tower orthography

The place to discuss alphabets and other writing systems.

Re: tower orthography

Postby THEthe » Sat 20 Mar 2010 7:51 pm

you can do your own othography and do it on your own way, and fail becouse doing it as you think; is impossible
THEthe
 
Posts: 18
Joined: Wed 12 Aug 2009 1:04 am

Re: tower orthography

Postby telal » Sat 20 Mar 2010 8:15 pm

linguoboy wrote:
telal wrote:In French and Portuguese 'ch' is used for /S/, do you think those languages are alien to English speakers?

And what is c used for in those languages?

telal wrote:Spanish sometimes uses 'x', most especially in the transcription of indigenous American languages, does that seem like something that 99% of English speakers would be familiar with?

And what is x used for Tower Orthography? Not [ʃ] but [ʒ], a value it has in Genovese and nowhere else.


i agree that the general idea here is fairly useless and lacks a lot of basis in historical uses, but it just a constructed orthography, nothing more, no real reason to argue for or against it

i do like how you countered my French/Portuguese ref with Genovese, its been a while since i thought about Genovese

cheers
לא משנה
User avatar
telal
 
Posts: 91
Joined: Sat 18 Apr 2009 8:48 pm

Re: tower orthography

Postby linguoboy » Sat 20 Mar 2010 8:25 pm

THEthe wrote:you can do your own othography and do it on your own way, and fail becouse doing it as you think; is impossible

Thanks, but I'm fine with continuing to use the established orthography. Spelling is simply a convention; it derives its value from widespread acceptance and usage. Let me know when anyone starts actually using the Tower Orthography.

telal wrote:but it just a constructed orthography, nothing more, no real reason to argue for or against it

By that logic, there's no real reason to argue for or against any aspect of a constructed language. Let's just shut down the forum then, shall we?
english*deutsch*nederlands*català*castellano*gaelainn*cymraeg*français*svenska*韓國말*漢語
linguoboy
 
Posts: 1029
Joined: Sun 19 Apr 2009 9:02 am

Re: tower orthography

Postby telal » Sat 20 Mar 2010 8:31 pm

linguoboy wrote:
telal wrote:but it just a constructed orthography, nothing more, no real reason to argue for or against it

By that logic, there's no real reason to argue for or against any aspect of a constructed language. Let's just shut down the forum then, shall we?


retract the claws

retract the claws

your reaction seems a bit drastic considering that i was actually saying that i agreed in principal with your initial assessment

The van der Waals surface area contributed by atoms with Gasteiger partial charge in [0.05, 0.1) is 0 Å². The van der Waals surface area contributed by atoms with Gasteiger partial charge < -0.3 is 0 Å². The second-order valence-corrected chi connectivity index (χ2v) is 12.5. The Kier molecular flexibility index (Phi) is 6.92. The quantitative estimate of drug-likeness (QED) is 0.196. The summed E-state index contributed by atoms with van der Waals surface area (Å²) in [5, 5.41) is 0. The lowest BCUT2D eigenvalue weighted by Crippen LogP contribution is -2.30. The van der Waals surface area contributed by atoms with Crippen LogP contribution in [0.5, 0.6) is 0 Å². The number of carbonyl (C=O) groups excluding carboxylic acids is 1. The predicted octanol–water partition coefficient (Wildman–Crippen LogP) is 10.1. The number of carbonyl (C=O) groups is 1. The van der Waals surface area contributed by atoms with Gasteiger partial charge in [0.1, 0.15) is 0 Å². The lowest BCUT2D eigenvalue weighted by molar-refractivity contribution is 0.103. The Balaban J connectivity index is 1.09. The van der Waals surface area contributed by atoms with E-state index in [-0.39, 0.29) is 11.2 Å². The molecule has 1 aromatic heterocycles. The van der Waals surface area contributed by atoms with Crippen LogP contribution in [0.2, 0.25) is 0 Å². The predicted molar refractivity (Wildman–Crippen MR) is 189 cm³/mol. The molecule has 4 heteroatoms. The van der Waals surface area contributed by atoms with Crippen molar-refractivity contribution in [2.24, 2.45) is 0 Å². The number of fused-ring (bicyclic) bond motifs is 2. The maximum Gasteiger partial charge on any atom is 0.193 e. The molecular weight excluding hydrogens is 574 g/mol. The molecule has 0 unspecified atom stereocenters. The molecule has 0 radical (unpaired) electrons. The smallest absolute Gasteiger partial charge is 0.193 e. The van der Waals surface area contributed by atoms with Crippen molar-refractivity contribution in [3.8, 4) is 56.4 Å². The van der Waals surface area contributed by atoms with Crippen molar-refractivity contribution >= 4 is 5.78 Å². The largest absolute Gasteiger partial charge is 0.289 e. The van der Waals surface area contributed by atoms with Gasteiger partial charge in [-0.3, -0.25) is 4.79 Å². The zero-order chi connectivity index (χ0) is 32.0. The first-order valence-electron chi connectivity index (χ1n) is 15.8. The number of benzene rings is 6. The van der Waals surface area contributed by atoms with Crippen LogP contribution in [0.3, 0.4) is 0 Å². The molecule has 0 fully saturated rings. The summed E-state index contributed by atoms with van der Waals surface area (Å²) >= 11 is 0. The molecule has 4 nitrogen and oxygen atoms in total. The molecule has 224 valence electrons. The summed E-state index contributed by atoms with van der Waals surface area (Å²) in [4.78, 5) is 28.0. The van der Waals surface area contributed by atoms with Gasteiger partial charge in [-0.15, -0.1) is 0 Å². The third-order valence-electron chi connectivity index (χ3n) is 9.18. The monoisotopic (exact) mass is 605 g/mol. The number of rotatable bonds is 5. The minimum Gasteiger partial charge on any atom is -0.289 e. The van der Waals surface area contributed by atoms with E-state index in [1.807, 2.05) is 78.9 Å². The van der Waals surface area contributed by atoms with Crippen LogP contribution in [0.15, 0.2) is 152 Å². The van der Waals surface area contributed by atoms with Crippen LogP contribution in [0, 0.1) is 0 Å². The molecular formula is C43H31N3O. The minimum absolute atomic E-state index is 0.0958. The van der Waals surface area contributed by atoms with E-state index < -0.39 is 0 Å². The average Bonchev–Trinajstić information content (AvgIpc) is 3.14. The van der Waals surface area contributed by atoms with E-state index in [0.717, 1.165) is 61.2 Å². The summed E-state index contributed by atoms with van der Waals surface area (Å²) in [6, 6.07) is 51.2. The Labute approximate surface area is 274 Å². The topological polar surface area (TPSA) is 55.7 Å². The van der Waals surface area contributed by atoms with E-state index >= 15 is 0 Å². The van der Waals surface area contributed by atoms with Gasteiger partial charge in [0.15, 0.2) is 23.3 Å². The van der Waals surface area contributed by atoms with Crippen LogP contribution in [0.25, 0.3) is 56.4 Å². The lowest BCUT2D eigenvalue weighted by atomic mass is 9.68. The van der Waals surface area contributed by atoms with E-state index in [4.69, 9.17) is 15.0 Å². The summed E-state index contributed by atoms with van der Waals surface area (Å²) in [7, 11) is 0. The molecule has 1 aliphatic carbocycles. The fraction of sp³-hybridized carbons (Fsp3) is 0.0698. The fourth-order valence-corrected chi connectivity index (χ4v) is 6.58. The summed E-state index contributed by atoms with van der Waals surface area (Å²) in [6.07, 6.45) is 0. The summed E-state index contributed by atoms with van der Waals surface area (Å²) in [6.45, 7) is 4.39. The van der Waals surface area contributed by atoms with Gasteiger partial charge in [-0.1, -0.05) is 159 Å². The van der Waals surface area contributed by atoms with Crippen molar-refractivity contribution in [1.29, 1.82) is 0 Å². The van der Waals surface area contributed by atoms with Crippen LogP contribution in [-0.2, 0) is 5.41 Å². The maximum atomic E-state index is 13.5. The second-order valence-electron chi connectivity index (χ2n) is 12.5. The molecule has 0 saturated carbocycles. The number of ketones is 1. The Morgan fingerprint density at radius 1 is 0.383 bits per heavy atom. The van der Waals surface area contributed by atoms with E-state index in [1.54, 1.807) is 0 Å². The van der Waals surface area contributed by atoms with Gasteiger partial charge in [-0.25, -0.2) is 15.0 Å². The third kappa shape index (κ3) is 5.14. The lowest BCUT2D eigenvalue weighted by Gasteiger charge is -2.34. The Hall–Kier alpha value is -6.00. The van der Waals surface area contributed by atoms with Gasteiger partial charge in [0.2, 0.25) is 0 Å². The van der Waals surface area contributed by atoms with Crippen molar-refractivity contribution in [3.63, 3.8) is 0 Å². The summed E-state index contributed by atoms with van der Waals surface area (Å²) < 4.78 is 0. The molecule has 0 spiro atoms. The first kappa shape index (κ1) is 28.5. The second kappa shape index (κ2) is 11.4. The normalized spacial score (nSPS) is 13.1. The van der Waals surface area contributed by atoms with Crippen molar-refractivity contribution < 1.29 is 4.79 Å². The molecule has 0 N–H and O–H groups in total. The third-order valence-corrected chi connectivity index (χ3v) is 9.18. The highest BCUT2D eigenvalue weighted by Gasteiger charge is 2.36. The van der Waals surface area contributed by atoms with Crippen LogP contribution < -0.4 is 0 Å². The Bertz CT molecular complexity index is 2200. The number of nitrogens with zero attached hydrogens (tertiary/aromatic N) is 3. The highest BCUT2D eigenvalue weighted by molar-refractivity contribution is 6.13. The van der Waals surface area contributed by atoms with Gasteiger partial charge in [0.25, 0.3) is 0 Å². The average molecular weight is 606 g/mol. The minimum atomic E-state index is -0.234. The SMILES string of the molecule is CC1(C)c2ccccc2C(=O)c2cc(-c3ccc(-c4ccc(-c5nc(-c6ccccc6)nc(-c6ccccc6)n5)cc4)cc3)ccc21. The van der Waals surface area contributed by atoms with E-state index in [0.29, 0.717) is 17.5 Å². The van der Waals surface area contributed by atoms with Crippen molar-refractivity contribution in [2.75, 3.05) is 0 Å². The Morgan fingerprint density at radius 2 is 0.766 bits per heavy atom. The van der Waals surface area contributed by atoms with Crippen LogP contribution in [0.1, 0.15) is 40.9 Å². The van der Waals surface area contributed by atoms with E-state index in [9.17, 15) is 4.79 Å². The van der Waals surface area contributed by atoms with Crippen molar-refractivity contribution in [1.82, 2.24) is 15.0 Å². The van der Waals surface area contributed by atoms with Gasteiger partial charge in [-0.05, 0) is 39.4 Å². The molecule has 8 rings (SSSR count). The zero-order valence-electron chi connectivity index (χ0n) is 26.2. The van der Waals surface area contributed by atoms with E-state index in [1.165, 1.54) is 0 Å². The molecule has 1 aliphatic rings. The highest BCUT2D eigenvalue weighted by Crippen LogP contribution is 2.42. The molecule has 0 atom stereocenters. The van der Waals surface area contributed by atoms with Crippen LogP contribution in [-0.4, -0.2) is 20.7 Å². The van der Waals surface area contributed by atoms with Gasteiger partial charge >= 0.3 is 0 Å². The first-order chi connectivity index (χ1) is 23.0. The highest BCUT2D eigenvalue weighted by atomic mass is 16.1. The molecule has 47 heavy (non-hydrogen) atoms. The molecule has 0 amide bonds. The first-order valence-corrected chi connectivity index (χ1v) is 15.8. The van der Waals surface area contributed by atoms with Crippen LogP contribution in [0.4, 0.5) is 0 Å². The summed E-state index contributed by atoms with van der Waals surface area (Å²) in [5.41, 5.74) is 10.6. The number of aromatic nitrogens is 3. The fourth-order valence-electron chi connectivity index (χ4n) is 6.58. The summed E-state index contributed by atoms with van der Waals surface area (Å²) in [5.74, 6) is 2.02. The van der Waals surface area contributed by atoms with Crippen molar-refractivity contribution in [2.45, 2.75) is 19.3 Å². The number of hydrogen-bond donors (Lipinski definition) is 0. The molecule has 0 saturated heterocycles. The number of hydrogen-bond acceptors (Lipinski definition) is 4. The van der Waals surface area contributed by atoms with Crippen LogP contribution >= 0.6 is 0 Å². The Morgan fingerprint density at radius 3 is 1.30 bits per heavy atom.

"It has all the drawbacks of broad IPA transcription without any of the plusses."
לא משנה
User avatar
telal
 
Posts: 91
Joined: Sat 18 Apr 2009 8:48 pm

Re: tower orthography

Postby THEthe » Sat 20 Mar 2010 8:41 pm

dude belive me, indiference is more harmful

if nobody have something constructive to say; please stop annoying me
THEthe
 
Posts: 18
Joined: Wed 12 Aug 2009 1:04 am

Re: tower orthography

Postby Blackkdark » Sun 21 Mar 2010 4:28 am

Linguoboy: stop whining. If you don't want to use it, why are you posting anything? You shouldn't start complaining until it's mainstream and....it's not, so relax. The major reason we had the forms of the sounds we used was because they already exist on the keyboard in front of us. If we had easy access to IPA symbols, I would've made the system more likened to it.
The /k/ and /s/ issues with <c> has no 'value' as you put it, just a quirk of the language, which isn't bad, but unnecessary. The system you showed, has new letters, some we can't easily obtain, since Millions of keyboards already have this setup. And using the diagraph <ci> vs. <oi> are completely different, since in both, two sounds are being represented: /ʃj/ and /oj/. My argument was I was splitting them, /ʃ/ from /j/, which is the consonant <c>, as /o/ split from /oi/ is <o>. It was an example, not a rule, since English isn't consistent.

Kaenif: You might think that "aa" isn't so aesthetically pleasing, but it's used all the time in Dutch and more rarely in German. We could've used <h> as a lengthener, like German does, but I opted for the Dutch system. We could've doubled consonants, like they did in Early Middle English texts like Orrmulum, but I thought the vowels should be the ones to show it.

Tatal: Remember that all orthographies are constructed, or adopted. Socio-political movements are usually the major reasons for large groups to switch, such as the Romanians from Cyrillic to Latin lettering, or the Turks switching from the Arabic to Latin scripts. We are so ignorant of our linguistic past that we even have to 'modernise' Shakespearean spelling and orthography, and that was of the Early Modern era. This change might seem radical, but it's very minor and would bring us up to date with other world languages. I do appreciate your civil behaviour as well.



We aren't trying to promote a supradialect. I am, however, trying to create a system that's maybe as phonetic as say Spanish, German or Italian. Will it be perfect? No. Will it have kinks to work out? Yes. Will it affect dialects if every mainstreamed? Yes.
We're here to give it a chance.
Blackkdark
 
Posts: 8
Joined: Tue 11 Aug 2009 8:01 pm
Location: Philadelphia, PA

Re: tower orthography

Postby linguoboy » Sun 21 Mar 2010 4:31 am

THEthe wrote:if nobody have something constructive to say; please stop annoying me

Why are you getting annoyed? Is it because you expected only praise and got constructive criticism instead?

If the goal is to create a system of phonemic notation particularly suited for American English that doesn't require special characters, why not simply modify Americanist notation to suit your needs? (In particular, I think Smith and Trager have the most elegant solution I've seen to the problem of representing American English vowel phonemes.)

If the goal is to create a system to replace the current English spelling, then why not design a system that is supradialectal and assigns familiar values to Roman letters rather than arbitrarily repurposing them? (I know it can be done because I've seen some reasonably good attempts already.)